Everyone knows a few tips to save money to travel – make coffee at home instead of buying it at Starbucks, pack your lunch instead of buying one at work, blahblahblah.
Been there, done that, got the t-shirt.
I’ve been budgeting so long that I’ve come up with a few, well, let’s say… interesting… ideas on ways to save money to travel.
Let’s get weird.
4 Borderline Ridiculous Ways I Used to Save Money to Travel the World (and 2 I Still Use)
Crazy Way I Save Money to Travel #1: I don’t pay for haircuts.
First off, I’ve never dyed, highlighted, lowlighted, ombre-ed, or whatever other new overpriced hair treatment is popular these days, which can easily rack up to a hundred dollars or more every few months. If you want to save a lot of money for travel? Embrace your natural hair!
I haven’t even owned a straightener, curler, or blow dryer in over a year. [edit: I JUST today February 13 2016 bought a straightener and blow dryer. because: engagement photos ]
And maybe most crazy? I’m a girl that doesn’t believe in the investment of a haircut.
My fiance cuts my hair for me, with normal scissors, on a straight line. Let’s be honest, sometimes more straight than others.
Crazy Way I Save Money to Travel #2: I hand wash the majority of my clothes.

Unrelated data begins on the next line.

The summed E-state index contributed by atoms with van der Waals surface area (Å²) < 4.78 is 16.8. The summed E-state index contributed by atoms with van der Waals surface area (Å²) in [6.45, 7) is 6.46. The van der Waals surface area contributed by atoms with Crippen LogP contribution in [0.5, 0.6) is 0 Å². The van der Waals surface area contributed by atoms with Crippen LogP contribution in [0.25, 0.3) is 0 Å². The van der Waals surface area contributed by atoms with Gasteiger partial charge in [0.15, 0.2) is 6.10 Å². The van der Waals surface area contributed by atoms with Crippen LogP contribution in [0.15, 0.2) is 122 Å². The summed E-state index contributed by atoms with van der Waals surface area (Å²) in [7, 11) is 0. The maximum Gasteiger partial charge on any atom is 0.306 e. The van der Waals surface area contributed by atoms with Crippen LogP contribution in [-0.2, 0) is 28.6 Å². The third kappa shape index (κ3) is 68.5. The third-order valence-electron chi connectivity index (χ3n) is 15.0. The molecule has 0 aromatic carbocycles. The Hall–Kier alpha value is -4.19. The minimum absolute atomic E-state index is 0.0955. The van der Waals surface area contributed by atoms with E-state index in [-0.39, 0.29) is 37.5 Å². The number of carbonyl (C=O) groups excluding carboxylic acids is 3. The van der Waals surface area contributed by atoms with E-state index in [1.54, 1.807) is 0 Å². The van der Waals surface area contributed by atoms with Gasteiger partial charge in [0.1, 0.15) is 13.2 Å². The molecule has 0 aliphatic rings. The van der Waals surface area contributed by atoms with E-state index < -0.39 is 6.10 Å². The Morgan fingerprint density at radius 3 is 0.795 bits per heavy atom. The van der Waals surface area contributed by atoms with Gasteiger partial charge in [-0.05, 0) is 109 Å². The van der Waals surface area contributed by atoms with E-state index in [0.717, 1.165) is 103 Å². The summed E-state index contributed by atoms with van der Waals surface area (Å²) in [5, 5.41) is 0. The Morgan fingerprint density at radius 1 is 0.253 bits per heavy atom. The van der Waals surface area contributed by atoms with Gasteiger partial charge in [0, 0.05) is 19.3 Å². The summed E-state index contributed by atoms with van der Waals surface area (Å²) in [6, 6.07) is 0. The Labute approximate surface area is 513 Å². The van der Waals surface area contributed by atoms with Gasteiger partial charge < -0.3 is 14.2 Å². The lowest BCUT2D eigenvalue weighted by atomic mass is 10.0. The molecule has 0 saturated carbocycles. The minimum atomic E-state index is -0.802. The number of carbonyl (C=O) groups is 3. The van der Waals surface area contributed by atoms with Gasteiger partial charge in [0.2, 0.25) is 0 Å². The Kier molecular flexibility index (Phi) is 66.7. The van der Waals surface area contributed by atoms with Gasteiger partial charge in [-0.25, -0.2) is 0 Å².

I once read an article about a woman who committed to hand washing her clothes for a year. After the year, she continued doing it because she said the process made her more mindful of the crazy amount of clothing that she wears. I thought she was nuts until I tried it. (I wish I could find the article now but I can’t! You’ll just have to take my word for it)
To be honest – hand washing your clothes actually gets them cleaner (if you do it properly) and damages them less.
Most importantly to me, it saves a TON of money for travel. In Brazil, most condos don’t have a washing machine, and coin laundry is still pretty expensive (and you run the risk of someone stealing your stuff), so we end up carrying a bulging sack of clothes a few hundred meters down the street to our favorite laundry guy twice a month. Each load works out to $15 or more. Everytime we do laundry, it costs around $40. That’s real money.